When Ananya Mehrotra started to notice her 3-year-old son Dhruv displaying unusual behaviour, she became very worried. She started to think of the numerous reasons her son was unable to sit still and focus for too long.
She was also troubled by the fact that Dhruv wasn’t interacting with other kids of his age.
“I realised the gravity of the situation when his playschool teacher told me that he avoided eye contact and was not able to solve basic puzzles for his age,” said Ananya.
She then decided to consult Clinical Psychologist Rashi Bijlani at the Child Development Clinic at Sitaram Bhartia Hospital in South Delhi.
Rashi asked Ananya a couple of questions to better understand Dhruv’s lifestyle. She then carried out a screening assessment to identify areas (that needed help) such as:
- Social communication
- Fine and gross motor skills
- Problem solving skills
Diagnosis of the Developmental Disorder
Rashi wanted to know how much time Dhruv spent in front of the television, mobile, tablet and laptop.
Not expecting the question Ananya was a little taken aback. She thought of how often she allows Dhruv to watch television without a break, or how she hands him the tablet to keep him busy when she’s cooking or lets him play games on her phone when she’s working on her laptop.
Finally, she mentioned that Dhruv probably spent about 4 to 5 hours a day in front of the screen.
After assessing the results of the tests and factoring in his screen time, Rashi realized that the developmental issues Dhruv was experiencing was because of the prolonged and frequent exposure to the screen.
Ananya was under the impression that her child was actually learning new things through these gadgets, so she was a little confused about how the screens could affect her child’s development.
She asked the psychologist her question.
Effects of Increased Screen Exposure On Child’s Development
“When young children get hooked to smartphones and television, it can cause misalignments in the brain which if left untreated for a long time can damage their developing brains,” explained Rashi.
It is proved that if a child spends too much time in front of the screen instead of exploring the outside world, he can experience negative health issues like:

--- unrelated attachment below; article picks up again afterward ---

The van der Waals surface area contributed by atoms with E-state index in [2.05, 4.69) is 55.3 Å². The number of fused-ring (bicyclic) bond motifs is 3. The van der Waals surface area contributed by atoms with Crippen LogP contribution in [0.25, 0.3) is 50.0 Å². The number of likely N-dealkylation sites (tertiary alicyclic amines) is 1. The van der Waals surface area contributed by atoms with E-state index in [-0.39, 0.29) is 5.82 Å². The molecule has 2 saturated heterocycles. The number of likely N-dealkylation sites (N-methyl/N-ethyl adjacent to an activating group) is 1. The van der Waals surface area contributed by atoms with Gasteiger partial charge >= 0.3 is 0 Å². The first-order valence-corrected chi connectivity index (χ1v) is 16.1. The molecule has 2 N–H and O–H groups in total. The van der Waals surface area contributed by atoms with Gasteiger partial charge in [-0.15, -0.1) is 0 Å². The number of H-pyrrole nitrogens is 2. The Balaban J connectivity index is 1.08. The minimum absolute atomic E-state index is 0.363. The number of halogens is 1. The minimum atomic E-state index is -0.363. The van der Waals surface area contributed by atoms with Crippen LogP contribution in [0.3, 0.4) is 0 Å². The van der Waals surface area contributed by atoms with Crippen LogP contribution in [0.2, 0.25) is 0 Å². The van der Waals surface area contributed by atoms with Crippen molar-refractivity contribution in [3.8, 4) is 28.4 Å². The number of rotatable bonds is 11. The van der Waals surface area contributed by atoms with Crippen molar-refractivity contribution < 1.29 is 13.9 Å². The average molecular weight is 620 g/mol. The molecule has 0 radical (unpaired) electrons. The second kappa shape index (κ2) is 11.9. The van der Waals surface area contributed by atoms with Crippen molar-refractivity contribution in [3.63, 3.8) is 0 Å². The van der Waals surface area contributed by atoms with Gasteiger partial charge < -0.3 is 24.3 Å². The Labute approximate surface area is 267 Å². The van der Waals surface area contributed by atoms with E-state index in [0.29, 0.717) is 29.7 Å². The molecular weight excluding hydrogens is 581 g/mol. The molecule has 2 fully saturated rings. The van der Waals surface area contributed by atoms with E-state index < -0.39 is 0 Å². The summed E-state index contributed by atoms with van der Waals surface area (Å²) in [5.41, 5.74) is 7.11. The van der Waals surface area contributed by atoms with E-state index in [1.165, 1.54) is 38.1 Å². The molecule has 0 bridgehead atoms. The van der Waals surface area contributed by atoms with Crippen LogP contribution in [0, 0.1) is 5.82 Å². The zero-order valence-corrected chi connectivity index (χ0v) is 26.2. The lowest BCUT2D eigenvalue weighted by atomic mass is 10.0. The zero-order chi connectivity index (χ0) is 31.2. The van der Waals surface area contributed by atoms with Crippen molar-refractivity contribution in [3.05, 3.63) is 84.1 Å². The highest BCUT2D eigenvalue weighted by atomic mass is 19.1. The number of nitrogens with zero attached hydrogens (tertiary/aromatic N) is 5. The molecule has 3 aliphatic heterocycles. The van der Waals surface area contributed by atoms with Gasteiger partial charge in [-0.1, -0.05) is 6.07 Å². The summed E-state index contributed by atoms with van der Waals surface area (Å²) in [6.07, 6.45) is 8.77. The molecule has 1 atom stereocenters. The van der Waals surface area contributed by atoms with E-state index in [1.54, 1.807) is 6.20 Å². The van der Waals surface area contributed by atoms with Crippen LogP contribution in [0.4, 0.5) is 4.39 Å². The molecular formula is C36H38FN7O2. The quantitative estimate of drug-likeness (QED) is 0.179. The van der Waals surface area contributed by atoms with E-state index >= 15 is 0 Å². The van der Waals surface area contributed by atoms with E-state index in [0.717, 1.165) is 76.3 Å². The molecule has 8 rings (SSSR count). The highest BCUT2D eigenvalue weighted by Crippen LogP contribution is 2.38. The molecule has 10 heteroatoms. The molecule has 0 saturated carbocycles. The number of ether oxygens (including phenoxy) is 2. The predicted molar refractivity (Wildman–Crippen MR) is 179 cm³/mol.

- Decreased cognitive ability
- Impaired language development
- Short attention span.
“That’s why, while international experts advise parents to keep their children away from television and phones till 2 years of age, I personally recommend it to be 4 years,” remarked Rashi.
Absolutely unaware of this, Ananya wanted to know more about the harmful effects of screen time:
Impacts the ability to explore: A baby’s brain develops very quickly from 0 – 3 years and it is very sensitive to the environment around him. Around this time, he should be exploring his surroundings, interacting with people and objects.
Interaction with people and the outside world develops his ability to concentrate, pay attention, sense other people’s attitudes and communicate with them using vocabulary.
If he spends many hours watching a screen, he may get detached from the real world and find it difficult to apply the knowledge he picked up from a 2D screen in the 3D world.
Hampers cognitive development: Constantly watching videos on gadgets adversely affects your child’s thinking ability.
“When you narrate a story to your child, his brain takes time to process your voice into words, visualize pictures and he makes a mental effort to follow a storyline. This way his cognitive muscles develop and sharpen. That process is cut short when your child watches a story on the screen instead. The thinking is done by the television or phone and your child’s cognitive muscles remain weak,” explained Rashi.